Until the last bit of the 20th century, attention deficit/hyperactivity disorder was a relatively unexplored cultural phenomenon. If you went door to door twenty years ago, most people wouldn't even be able to define the term. It wasn't until about halfway through the 1990s that ADHD really began receiving attention at the public awareness level. Even at that time, the attention to the disorder was mostly focused around children who displayed symptoms, and common misconceptions persist that ADHD is solely a childhood issue. Now, it is not a stretch to say that in most neighbourhoods there are at least a handful of children who have been diagnosed with the illness. However, children with ADHD often become adults with ADHD. In fact, some adults may have ADHD and have never been diagnosed with the syndrome. We will take a look at some of the symptoms that an adult who may have ADHD display.
Restlessness. Many of the problems of adult ADHD are the same as those in children with the disorder, but the symptoms displayed due to these core problems will display themselves differently due to the different environment the adult inhabits. Restlessness is one of the key problems. In an adult, this might mean an inability to relax, excessive talking, and a lot of fidgeting about all the time. ADHD adults often have trouble getting to sleep at night, and all of these indicate the hyperactivity side of an ADHD diagnosis. If you're at work this could greatly hinder your productivity.
Impulsiveness. Again, one of the key problems of ADHD in children is impulsiveness, which is also manifested in the adult version of the disorder. Symptoms include moody behaviour, frequent interruptions of others, and blurting out inappropriate comments or remarks at inappropriate times. This behaviour will likely be seen as insulting by others. (Imagine for example if you're an assistant working at Durham Chiro Wellness clinic and you are frustrating patients with your non stop chatter or inability to focus on the task at hand. Your customers may not appreciate being interrupted during their chiropractic treatment.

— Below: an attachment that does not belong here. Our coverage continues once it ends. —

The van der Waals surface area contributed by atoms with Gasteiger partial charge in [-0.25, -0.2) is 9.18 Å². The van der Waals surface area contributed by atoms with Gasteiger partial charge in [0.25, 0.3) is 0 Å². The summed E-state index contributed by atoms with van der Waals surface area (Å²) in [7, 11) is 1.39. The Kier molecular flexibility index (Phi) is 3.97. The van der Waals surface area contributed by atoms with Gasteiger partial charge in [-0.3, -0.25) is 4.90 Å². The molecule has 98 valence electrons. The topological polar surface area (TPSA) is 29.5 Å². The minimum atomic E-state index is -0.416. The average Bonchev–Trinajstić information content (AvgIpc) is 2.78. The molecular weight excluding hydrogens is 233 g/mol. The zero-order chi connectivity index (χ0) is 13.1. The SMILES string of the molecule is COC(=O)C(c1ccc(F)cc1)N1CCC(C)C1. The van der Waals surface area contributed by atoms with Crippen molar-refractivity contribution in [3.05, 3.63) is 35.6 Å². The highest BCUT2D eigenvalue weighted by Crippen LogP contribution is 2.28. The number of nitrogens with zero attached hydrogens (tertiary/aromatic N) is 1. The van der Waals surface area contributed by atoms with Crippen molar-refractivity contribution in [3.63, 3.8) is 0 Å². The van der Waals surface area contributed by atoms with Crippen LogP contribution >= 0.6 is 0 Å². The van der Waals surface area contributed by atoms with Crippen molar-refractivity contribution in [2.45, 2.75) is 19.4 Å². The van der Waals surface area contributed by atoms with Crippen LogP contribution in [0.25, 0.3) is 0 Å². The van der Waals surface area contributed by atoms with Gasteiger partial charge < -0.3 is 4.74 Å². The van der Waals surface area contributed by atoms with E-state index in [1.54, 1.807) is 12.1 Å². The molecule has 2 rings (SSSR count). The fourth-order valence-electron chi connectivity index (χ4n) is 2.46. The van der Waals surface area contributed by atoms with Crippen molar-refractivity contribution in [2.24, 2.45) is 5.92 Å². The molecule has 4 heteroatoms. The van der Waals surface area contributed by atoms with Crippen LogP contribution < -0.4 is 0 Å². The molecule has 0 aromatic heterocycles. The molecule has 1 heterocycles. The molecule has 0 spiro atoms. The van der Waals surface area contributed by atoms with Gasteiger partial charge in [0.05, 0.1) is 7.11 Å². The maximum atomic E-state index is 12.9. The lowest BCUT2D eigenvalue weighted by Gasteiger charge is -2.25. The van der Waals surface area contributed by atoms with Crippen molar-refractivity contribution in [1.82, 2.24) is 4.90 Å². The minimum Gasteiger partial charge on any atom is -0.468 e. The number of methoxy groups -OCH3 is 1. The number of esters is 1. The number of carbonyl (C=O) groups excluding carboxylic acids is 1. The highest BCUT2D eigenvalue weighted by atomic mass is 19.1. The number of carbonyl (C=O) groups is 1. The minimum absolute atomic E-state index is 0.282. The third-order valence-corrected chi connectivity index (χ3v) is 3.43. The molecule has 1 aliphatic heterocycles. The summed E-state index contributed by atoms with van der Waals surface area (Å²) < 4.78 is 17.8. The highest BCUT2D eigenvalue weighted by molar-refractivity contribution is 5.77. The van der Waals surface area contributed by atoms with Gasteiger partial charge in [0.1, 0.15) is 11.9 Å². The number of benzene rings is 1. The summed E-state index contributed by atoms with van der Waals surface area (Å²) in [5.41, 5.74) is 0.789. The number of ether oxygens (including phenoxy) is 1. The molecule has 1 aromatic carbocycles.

Inattentiveness. Adults with an inability to maintain their attention span are at a great disadvantage, particularly in relationships and in the work force. They will often "wander off" while they should be concentrating on a conversation or task, and they usually have a hard time remembering where they put certain items. They may also frequently lose things. This could be life threatening if you're working on an assembly line or operating large machines.
Studies of ADHD in adults are fairly new, but what seems certain is that ADHD in adults is, most of the time, the natural progression from ADHD in a child. In fact, about 60% of people diagnosed with ADHD as children will go into their adult lives still dealing with the disorder.
It is important to note that self-diagnosis of adult ADHD is not possible. The many similarities of the symptoms of ADHD with what would be considered "normal" behaviour means that several observations have to be correctly confirmed by a trained professional such as a ADHD specialist before a diagnosis is made.